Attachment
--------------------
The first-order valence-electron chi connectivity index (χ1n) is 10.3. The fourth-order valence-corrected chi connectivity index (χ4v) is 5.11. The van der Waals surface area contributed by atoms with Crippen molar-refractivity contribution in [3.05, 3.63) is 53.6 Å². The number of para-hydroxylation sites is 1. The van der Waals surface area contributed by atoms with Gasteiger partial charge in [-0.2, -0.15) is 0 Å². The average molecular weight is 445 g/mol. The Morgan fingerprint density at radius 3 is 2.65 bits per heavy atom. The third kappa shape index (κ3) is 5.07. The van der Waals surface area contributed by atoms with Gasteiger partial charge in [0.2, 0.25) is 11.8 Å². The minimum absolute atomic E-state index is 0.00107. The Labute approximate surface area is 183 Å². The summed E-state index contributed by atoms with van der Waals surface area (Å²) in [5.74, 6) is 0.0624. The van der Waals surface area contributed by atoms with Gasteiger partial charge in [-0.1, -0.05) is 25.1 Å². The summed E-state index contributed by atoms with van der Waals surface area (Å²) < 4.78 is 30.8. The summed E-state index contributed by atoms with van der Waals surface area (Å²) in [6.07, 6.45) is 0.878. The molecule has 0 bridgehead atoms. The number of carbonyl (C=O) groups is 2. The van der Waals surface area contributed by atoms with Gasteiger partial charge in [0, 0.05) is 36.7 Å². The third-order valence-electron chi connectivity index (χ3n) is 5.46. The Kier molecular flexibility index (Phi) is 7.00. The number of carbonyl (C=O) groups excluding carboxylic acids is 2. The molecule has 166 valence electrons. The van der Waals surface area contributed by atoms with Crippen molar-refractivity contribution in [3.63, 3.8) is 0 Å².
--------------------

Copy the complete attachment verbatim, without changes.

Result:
The first-order valence-electron chi connectivity index (χ1n) is 10.3. The fourth-order valence-corrected chi connectivity index (χ4v) is 5.11. The van der Waals surface area contributed by atoms with Crippen molar-refractivity contribution in [3.05, 3.63) is 53.6 Å². The number of para-hydroxylation sites is 1. The van der Waals surface area contributed by atoms with Gasteiger partial charge in [-0.2, -0.15) is 0 Å². The average molecular weight is 445 g/mol. The Morgan fingerprint density at radius 3 is 2.65 bits per heavy atom. The third kappa shape index (κ3) is 5.07. The van der Waals surface area contributed by atoms with Gasteiger partial charge in [0.2, 0.25) is 11.8 Å². The minimum absolute atomic E-state index is 0.00107. The Labute approximate surface area is 183 Å². The summed E-state index contributed by atoms with van der Waals surface area (Å²) in [5.74, 6) is 0.0624. The van der Waals surface area contributed by atoms with Gasteiger partial charge in [-0.1, -0.05) is 25.1 Å². The summed E-state index contributed by atoms with van der Waals surface area (Å²) < 4.78 is 30.8. The summed E-state index contributed by atoms with van der Waals surface area (Å²) in [6.07, 6.45) is 0.878. The molecule has 0 bridgehead atoms. The number of carbonyl (C=O) groups is 2. The van der Waals surface area contributed by atoms with Gasteiger partial charge in [0, 0.05) is 36.7 Å². The third-order valence-electron chi connectivity index (χ3n) is 5.46. The Kier molecular flexibility index (Phi) is 7.00. The number of carbonyl (C=O) groups excluding carboxylic acids is 2. The molecule has 166 valence electrons. The van der Waals surface area contributed by atoms with Crippen molar-refractivity contribution in [3.63, 3.8) is 0 Å².